Several months ago, John Broons joined me for breakfast. We were at ChairWorld — the happiest place on Earth, the annual gathering of Vistage Chairs.

I saw John sitting nearby for breakfast and, in the spirit of an international conference, we glanced at the other with a smile. Though we had only barely met the day before, John joined me for a meal. How nice!

John is a long-time Chair in Dianella, Western Australia, where he has attracted members who are in family businesses — closely-held companies that are each led by two or more members of a family, with the prospect of the ownership being transferred from generation to generation.

John generously taught me about the dynamics of family businesses.

Who is the CEO?
John said, “Every family business has a CEO: Chief Emotional Officer. This person is the primary influencer of the emotional momentum of the business and the family’s emotional connection to that business. Each family business has a CEO and it is important for the family to know who the CEO is.”

An Emotional Officer?
When John first proposed the idea of a CEO, I had immediately assumed it was a person who was an emotional crazymaker, the person who stirs the pot and mires a family business in a series of intra-family squabbles.

But my assumption is little more than my own headtrash, based on too little experience with family business. My father was a stockbroker, so I learned about capitalism from the investment side, not from the asset generation side. And, for all my tangible and intangible inheritance, my parents did not own an operating business that could be transferred to my siblings’ generation. Our family business has been working and saving, investing in equities and education.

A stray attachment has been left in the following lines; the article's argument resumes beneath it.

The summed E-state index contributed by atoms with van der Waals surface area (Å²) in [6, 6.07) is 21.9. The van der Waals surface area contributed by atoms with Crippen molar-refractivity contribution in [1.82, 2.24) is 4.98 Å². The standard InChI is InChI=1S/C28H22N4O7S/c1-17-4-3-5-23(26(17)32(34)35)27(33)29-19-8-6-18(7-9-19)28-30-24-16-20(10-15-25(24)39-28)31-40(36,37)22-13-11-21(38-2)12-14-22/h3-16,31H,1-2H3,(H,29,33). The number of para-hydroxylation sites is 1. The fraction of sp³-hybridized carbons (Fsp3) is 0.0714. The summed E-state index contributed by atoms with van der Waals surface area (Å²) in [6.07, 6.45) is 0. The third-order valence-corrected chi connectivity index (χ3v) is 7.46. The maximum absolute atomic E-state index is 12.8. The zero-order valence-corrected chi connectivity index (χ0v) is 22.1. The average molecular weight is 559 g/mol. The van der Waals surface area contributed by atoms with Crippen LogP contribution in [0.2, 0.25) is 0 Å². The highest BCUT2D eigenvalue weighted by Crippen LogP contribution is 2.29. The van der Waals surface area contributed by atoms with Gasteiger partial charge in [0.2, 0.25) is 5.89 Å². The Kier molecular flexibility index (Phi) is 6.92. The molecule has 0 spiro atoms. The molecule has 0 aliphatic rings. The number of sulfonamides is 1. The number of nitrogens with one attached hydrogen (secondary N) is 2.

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I’d always thought us lucky to not have a family business. I’ve watched friends (including Vistage members) with family businesses and wondered: when is a family business a blessing and when a curse? I’ve seen third and fourth generation inheritors of great wealth — in the form of a business entity — see that inheritance as golden handcuffs.

On the other hand, I have quietly thought, “Huh. I’d like to try on those handcuffs.”

But one person’s handcuffs are that person’s handcuffs. It’s not for me to judge them as ungrateful for the ‘cuffs.

A Question Worth Asking
During the past month, I’ve asked a couple family business leaders, “Who is your Chief Emotional Officer?” The answers have surprised me. Emotional officers aren’t necessarily crazymakers.

“It’s me,” said one. “That’s an important part of my job.” Another: “It’s [honored family leader]. I rely on [that family leader] as our Chief Emotional Officer.”

In these cases, the family enterprises are not threatened by emotional familial squabbles. With appreciation for the good emotional health of the business, managed by a CEO, the emotional momentum is a competitive advantage. Other companies can lever other connections, but they can’t imitate familial care, collaboration and bonds.

Family Businesses Are Different
For years, experts — like Bea Wolper at the Conway Center for Family Business in Columbus, Ohio — have told me, “Family businesses are different.”

I’ve thought the difference is slight. The conversations about CEOs has led me to believe that I’ve under-appreciated the difference.

Anyone who runs — or works in — a family business can tell you: family businesses are different.

Who Is Your CEO?
If you lead a family business, who is your Chief Emotional Officer? Look to the person who sets the mood, who — with a glance and a grimace, or a squint and a smile — can turn the direction of deliberations toward the heart of the matter.

Who is the CEO in your community? Who is the CEO of your family? Is that CEO able? Deserving of the CEO role?

Who is the CEO in your individual life? (Hint: look in the mirror.)